This unique film brings into high definition the human face of the First World War as part of a special London Film Festival presentation alongside a live Q&A with director Peter Jackson hosted by Mark Kermode.
Using state of the art technology to restore original archival footage which is more than a 100-years old, Jackson brings to life the people who can best tell this story: the men who were there. Driven by a personal interest in the First World War, Jackson set out to bring to life the day-to-day experience of its soldiers. After months immersed in the BBC and Imperial War Museums' archives, narratives and strategies on how to tell this story began to emerge for Jackson. Using the voices of the men involved, the film explores the reality of war on the front line; their attitudes to the conflict; how they ate; slept and formed friendships, as well what their lives were like away from the trenches during their periods of downtime.
Jackson and his team have used cutting-edge techniques to make the images of a hundred years ago appear as if they were shot yesterday. The transformation from black and white footage to colourized footage can be seen throughout the film revealing never before seen details. Reaching into the mists of time, Jackson aims to give these men voices, investigate the hopes and fears of the veterans, the humility, and humanity that represented a generation changed forever by a global war.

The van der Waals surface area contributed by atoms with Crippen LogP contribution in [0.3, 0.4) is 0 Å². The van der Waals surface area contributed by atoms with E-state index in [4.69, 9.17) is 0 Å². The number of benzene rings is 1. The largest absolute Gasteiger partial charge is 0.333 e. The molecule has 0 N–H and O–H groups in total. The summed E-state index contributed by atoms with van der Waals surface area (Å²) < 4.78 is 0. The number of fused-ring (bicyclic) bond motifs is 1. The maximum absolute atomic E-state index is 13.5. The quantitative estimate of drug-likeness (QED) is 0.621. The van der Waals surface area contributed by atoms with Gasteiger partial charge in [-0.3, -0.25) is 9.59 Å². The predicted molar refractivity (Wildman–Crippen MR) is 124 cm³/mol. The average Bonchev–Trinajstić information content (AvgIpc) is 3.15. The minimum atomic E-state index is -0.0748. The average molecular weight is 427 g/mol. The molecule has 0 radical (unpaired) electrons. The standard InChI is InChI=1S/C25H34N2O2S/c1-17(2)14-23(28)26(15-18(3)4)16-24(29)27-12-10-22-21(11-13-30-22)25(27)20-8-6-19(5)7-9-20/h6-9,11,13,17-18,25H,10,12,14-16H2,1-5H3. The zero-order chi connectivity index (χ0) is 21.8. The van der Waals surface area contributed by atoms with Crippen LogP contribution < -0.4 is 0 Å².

Sam (Andrew Garfield) is a disenchanted 33-year-old who discovers a mysterious woman, Sarah (Riley Keough), frolicking in his apartment's swimming pool. When she vanishes, Sam embarks on a surreal quest across Los Angeles to decode the secret behind her disappearance, leading him into the murkiest depths of mystery, scandal, and conspiracy in the City of Angels.
From writer-director David Robert Mitchell comes a sprawling, playful and unexpected mystery-comedy detective thriller about the Dream Factory and its denizens--dog killers, aspiring actors, glitter-pop groups, nightlife personalities, It girls, memorabilia hoarders, masked seductresses, homeless gurus, reclusive songwriters, sex workers, wealthy socialites, topless neighbors, and the shadowy billionaires floating above (and underneath) it all. Mining a noir tradition extending from Kiss Me Deadly and The Long Goodbye to Chinatown and Mulholland Drive, Mitchell uses the topography of Los Angeles as a backdrop for a deeper exploration into the hidden meaning and secret codes buried within the things we love.
Insecure's Issa Rae plays Jordan's long-suffering assistant April, the only one in on the secret that her daily tormentor is now trapped in an awkward tween body just as everything is on the line. Little is an irreverent new comedy about the price of success, the power of sisterhood and having a second chance to grow up -- and glow up -- right.